In a proclamation released this morning, Donald Trump declared January 16, 2018 "Religious Freedom Day" to commemorate the 232nd anniversary of the Virginia General Assembly passing the Virginia Statute of Religious Freedom, the first statute of its kind.
However, the seemingly innocuous proclamation, which claims to celebrate "Americans from diverse ethnic and religious backgrounds" contains references to politicized policies that appeal to Trump's evangelical base.
"Unfortunately, not all have recognized the importance of religious freedom, whether by threatening tax consequences for particular forms of religious speech, or forcing people to comply with laws that violate their core religious beliefs without sufficient justification," Trump writes in the proclamation. "These incursions, little by little, can destroy the fundamental freedom underlying our democracy."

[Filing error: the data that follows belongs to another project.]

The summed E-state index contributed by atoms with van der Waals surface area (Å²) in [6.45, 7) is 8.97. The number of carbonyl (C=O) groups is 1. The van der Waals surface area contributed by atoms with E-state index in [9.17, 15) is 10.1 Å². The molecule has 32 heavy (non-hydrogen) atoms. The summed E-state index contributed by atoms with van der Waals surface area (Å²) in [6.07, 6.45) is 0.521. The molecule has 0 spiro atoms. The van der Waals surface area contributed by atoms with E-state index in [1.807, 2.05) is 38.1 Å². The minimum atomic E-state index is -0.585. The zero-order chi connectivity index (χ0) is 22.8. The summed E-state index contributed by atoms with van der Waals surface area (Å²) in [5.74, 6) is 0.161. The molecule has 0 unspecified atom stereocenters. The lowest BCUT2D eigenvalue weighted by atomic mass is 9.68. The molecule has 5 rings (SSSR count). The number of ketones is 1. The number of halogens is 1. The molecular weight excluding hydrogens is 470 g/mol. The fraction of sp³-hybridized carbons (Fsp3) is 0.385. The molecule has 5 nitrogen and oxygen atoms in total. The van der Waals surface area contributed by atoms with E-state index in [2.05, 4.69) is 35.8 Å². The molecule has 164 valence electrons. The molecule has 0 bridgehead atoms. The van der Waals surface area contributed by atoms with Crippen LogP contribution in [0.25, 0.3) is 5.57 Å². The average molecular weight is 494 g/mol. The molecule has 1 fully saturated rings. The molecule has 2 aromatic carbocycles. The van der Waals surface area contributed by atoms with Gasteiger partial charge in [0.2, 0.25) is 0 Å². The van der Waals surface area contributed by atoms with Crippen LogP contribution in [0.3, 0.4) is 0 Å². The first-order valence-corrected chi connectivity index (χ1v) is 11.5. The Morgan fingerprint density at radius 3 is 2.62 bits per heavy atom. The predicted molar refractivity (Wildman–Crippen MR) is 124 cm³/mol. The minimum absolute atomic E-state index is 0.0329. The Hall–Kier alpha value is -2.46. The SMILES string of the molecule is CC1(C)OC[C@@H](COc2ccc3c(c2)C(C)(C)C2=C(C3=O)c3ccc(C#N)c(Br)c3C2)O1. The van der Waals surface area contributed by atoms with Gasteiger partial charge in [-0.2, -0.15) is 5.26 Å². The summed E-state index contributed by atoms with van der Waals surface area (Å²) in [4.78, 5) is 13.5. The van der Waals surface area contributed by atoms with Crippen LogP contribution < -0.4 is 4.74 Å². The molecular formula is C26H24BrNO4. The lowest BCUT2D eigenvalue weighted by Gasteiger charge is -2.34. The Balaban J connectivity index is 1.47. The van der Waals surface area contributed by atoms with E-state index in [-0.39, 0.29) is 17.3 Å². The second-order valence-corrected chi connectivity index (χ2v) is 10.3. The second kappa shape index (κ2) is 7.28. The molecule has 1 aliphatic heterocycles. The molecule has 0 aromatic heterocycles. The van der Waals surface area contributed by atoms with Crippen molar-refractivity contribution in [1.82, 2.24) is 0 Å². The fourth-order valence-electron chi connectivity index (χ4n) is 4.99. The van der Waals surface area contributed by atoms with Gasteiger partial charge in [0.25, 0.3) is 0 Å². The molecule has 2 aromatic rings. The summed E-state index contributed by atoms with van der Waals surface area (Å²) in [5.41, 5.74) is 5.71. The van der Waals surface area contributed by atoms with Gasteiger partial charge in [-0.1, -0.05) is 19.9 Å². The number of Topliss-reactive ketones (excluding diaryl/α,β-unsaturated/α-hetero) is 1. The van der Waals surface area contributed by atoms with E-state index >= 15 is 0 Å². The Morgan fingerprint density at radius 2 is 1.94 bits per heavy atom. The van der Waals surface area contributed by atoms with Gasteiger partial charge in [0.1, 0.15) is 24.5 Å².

This perspective is particularly salient as the jury is still out on Masterpiece Cakeshop, Ltd. v. Colorado Civil Rights Commission, where the Supreme Court will determine if citizens can violate anti-LGBT discrimination laws in the name of religion.
"No American -- whether a nun, nurse, baker, or business owner -- should be forced to choose between the tenets of faith or adherence to the law," the proclamation reads, explicitly referencing the baker on trial for refusing to make wedding cakes for LGBT couples.
Trump also references a memo released by the Department of Justice that contained pro-religious guidelines many have called "a right to discriminate."
After the proclamation was released, "Religious Freedom Day" began trending on Twitter, with people critizing how Trump's policies have only defended his religion while discriminating against Muslims. Others called out the message as a thinly veiled attack on LGBT Americans.
Does freedom of religion include freedom from it?